In this file photo taken on January 16, 2019, Indians try out the Electronic Voting Machine (EVM) in conjunction with the Voter-Verified Paper Audit Trail (VVPAT), a ballotless voting system, at an Election Commission demonstration stand in Mumbai. Image Credit: AFP

The electoral process in India has historically set a benchmark for democracies — not only in south Asia but also around the world. However, ever since the country introduced portable Electronic Voting Machines (EVMs), concerns over their reliability have regularly surfaced. What earlier used to be stray remarks by political parties have now turned into a full-fledged media debate. Apprehensions that somehow the Election Commission of India (ECI) is shirking its responsibility around the issue of transparency when it comes to EVMs have gained ground.

As India braces for one of the world’s largest democratic exercises — the general elections of 2019 — some of these allegations have started to resurface. Recent claims by a US-based cyber expert, Syed Shuja, that India’s EVMs could be hacked using a graphite-base military-grade transmitter have triggered a political maelstrom. While experts have rubbished the claims, a debate lingers as to whether it is possible to tamper with the voting machines in favour of a particular party. This has prompted the Election Commission to ask Delhi Police investigate the claims made by the cyber expert.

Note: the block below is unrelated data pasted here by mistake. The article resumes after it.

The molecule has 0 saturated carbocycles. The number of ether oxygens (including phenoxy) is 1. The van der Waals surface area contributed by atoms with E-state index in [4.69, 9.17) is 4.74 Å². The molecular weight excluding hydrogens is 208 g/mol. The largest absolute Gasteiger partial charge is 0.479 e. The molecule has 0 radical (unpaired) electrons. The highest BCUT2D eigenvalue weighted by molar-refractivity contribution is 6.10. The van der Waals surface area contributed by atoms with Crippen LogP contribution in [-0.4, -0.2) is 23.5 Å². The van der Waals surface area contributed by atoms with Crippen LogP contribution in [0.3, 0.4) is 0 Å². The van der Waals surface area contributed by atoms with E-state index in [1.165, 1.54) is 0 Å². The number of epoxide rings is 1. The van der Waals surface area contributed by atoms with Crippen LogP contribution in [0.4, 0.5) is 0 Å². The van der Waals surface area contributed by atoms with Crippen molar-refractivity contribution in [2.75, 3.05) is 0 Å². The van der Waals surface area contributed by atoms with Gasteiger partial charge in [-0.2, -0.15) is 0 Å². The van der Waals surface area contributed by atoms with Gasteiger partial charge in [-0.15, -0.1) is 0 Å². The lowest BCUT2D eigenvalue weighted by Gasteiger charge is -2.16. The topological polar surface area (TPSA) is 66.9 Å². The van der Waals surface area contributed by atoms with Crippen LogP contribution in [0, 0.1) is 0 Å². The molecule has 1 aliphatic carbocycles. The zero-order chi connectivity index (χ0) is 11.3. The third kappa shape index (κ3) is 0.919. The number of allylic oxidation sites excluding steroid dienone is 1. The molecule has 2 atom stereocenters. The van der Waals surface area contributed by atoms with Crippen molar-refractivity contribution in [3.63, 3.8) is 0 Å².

The introduction of voting machines in 1999 was expected to streamline the polling process. Over the years, the machines proved to be a huge success by reducing several safety concerns around old paper ballots, which ran the risk of being tampered with. Voting machines also reduced the chances of ballot stuffing, which remains high in some parts of the country.

For India’s 2019 general elections, more than 11 million election officials and security staff are expected to operate nearly 935,000 polling stations over 543 electoral constituencies. Understandably in a country that is about the size of a continent, it is likely that a tiny percentage of the 1.7 million voting machines might malfunction. This surely has the risk of delaying polling in the affected booths or turning voters away from some others. However, by questioning the credibility of the entire electoral process, there is a huge risk of putting democracy in India in danger.

Allegations that India’s voting machines can be hacked en masse not only tarnish the country’s democratic credentials but also create unnecessary doubts in the minds of the people. It is time the government of India tackles this misapprehension and restores the people’s faith in the electoral process. A democracy can afford a healthy fight but not constant foreboding.